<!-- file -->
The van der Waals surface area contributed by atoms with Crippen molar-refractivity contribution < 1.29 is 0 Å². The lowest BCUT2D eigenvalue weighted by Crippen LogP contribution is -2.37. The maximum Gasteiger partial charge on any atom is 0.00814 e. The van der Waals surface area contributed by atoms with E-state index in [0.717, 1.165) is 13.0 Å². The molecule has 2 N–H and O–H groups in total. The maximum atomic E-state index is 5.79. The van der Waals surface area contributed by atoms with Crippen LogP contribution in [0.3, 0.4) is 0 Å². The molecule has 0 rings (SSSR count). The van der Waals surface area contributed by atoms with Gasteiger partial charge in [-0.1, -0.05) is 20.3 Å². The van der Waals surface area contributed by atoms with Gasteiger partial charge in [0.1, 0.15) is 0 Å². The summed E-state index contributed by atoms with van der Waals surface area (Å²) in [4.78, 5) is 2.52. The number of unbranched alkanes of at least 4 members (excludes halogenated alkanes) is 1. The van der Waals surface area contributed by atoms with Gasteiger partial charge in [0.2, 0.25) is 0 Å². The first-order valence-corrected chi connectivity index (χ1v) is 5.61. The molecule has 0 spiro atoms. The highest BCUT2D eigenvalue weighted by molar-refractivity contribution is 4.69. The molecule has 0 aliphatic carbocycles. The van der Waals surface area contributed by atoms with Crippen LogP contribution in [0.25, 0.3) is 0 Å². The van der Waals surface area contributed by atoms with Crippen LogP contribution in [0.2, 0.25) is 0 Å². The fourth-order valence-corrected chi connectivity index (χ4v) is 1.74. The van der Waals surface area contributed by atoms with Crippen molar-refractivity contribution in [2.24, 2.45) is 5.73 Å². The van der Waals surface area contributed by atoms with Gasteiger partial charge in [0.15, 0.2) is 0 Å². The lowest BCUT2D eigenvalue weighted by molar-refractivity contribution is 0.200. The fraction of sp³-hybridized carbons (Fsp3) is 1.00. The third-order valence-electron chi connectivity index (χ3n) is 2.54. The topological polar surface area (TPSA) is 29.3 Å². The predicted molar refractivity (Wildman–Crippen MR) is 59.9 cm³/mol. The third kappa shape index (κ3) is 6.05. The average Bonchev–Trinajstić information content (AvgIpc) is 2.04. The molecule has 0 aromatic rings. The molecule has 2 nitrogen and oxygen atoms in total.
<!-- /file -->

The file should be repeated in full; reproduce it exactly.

The van der Waals surface area contributed by atoms with Crippen molar-refractivity contribution < 1.29 is 0 Å². The lowest BCUT2D eigenvalue weighted by Crippen LogP contribution is -2.37. The maximum Gasteiger partial charge on any atom is 0.00814 e. The van der Waals surface area contributed by atoms with E-state index in [0.717, 1.165) is 13.0 Å². The molecule has 2 N–H and O–H groups in total. The maximum atomic E-state index is 5.79. The van der Waals surface area contributed by atoms with Crippen LogP contribution in [0.3, 0.4) is 0 Å². The molecule has 0 rings (SSSR count). The van der Waals surface area contributed by atoms with Gasteiger partial charge in [-0.1, -0.05) is 20.3 Å². The van der Waals surface area contributed by atoms with Gasteiger partial charge in [0.1, 0.15) is 0 Å². The summed E-state index contributed by atoms with van der Waals surface area (Å²) in [4.78, 5) is 2.52. The number of unbranched alkanes of at least 4 members (excludes halogenated alkanes) is 1. The van der Waals surface area contributed by atoms with Gasteiger partial charge in [0.2, 0.25) is 0 Å². The first-order valence-corrected chi connectivity index (χ1v) is 5.61. The molecule has 0 spiro atoms. The highest BCUT2D eigenvalue weighted by molar-refractivity contribution is 4.69. The molecule has 0 aliphatic carbocycles. The van der Waals surface area contributed by atoms with Crippen LogP contribution in [0.25, 0.3) is 0 Å². The van der Waals surface area contributed by atoms with Crippen LogP contribution in [0.2, 0.25) is 0 Å². The fourth-order valence-corrected chi connectivity index (χ4v) is 1.74. The van der Waals surface area contributed by atoms with Crippen molar-refractivity contribution in [2.24, 2.45) is 5.73 Å². The van der Waals surface area contributed by atoms with Gasteiger partial charge in [0.15, 0.2) is 0 Å². The lowest BCUT2D eigenvalue weighted by molar-refractivity contribution is 0.200. The fraction of sp³-hybridized carbons (Fsp3) is 1.00. The third-order valence-electron chi connectivity index (χ3n) is 2.54. The topological polar surface area (TPSA) is 29.3 Å². The predicted molar refractivity (Wildman–Crippen MR) is 59.9 cm³/mol. The third kappa shape index (κ3) is 6.05. The average Bonchev–Trinajstić information content (AvgIpc) is 2.04. The molecule has 0 aromatic rings. The molecule has 2 nitrogen and oxygen atoms in total.